Spring 2025 | Asia, Africa, and Europe Exploration

RRM 400 Food and Society

Overview of Course

Food, from its production to consumption, is a powerful symbol of social and cultural meaning. Through interdisciplinary readings, films, and discussions, and anchored in engaged and active learning tactics, this course will examine the relationship between food, identity, and culture within a U.S. context and in the ports we visit. We’ll investigate how the meaning of food is socio-culturally constructed and historically specific, and the way in which food practices establish, perpetuate, and negotiate concepts of otherness and belonging.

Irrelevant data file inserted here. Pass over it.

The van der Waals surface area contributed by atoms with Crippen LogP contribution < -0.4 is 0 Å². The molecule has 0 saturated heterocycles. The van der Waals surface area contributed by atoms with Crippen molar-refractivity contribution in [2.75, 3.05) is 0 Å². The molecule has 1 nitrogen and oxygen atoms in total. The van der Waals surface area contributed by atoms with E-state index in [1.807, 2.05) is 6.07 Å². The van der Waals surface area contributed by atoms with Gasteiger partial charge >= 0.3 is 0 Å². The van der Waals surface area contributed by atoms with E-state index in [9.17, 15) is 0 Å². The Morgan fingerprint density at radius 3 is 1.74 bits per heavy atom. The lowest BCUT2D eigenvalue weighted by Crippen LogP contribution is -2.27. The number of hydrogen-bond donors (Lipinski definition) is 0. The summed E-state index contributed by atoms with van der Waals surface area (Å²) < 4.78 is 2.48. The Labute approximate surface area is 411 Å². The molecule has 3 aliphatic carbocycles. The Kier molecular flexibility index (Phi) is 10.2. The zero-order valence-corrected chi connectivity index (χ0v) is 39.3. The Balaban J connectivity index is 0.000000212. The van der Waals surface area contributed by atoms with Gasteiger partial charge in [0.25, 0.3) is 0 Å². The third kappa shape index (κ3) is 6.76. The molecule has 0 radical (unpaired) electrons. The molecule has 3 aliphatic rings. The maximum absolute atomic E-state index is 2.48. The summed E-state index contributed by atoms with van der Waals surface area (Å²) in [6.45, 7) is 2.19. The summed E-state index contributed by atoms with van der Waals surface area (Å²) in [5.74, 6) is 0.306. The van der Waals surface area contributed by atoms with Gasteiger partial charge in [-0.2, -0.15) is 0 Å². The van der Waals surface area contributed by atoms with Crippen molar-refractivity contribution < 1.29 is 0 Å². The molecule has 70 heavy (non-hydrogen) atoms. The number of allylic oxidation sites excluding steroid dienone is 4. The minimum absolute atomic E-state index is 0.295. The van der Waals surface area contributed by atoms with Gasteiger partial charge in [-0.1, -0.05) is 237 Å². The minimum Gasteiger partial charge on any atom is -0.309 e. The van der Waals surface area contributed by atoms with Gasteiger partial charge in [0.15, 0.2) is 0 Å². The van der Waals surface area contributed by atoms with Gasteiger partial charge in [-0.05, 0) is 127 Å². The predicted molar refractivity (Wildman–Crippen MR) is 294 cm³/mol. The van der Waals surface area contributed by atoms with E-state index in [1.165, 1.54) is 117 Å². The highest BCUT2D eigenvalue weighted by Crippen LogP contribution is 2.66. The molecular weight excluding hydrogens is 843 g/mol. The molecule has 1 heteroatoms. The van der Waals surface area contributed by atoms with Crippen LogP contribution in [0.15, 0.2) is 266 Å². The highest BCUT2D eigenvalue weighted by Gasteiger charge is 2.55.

As an expression of identity and subjectivity, food marks borders between humans and non-humans, plants and animals, nature and culture, tradition and modernity, etc. The border, thus, serves as a metaphor for hierarchical stratification in terms of race, ethnicity, class, gender, and sexuality. Special attention will be given to how culinary culture is shaped by the dynamics of colonialism and global capitalism and how food is a mechanism by which dominant cultures other, abject, stereotype, and appropriate (ethnic) foods into commodified objects. Factors such as race, ethnicity, class, gender, sexuality, religion, the media, ethics and corporate capitalism affect the foods we choose to eat (and those we choose to avoid) and the manner in which we consume them. Thus, we will pay particular attention to how people use food to develop a sense of themselves as beings, again, in the U.S. and in the ports we visit. How do people — through what, and how, we do and do not eat — construct relationships with our bodies, with other people, with our cultural histories, with animals, with the environment?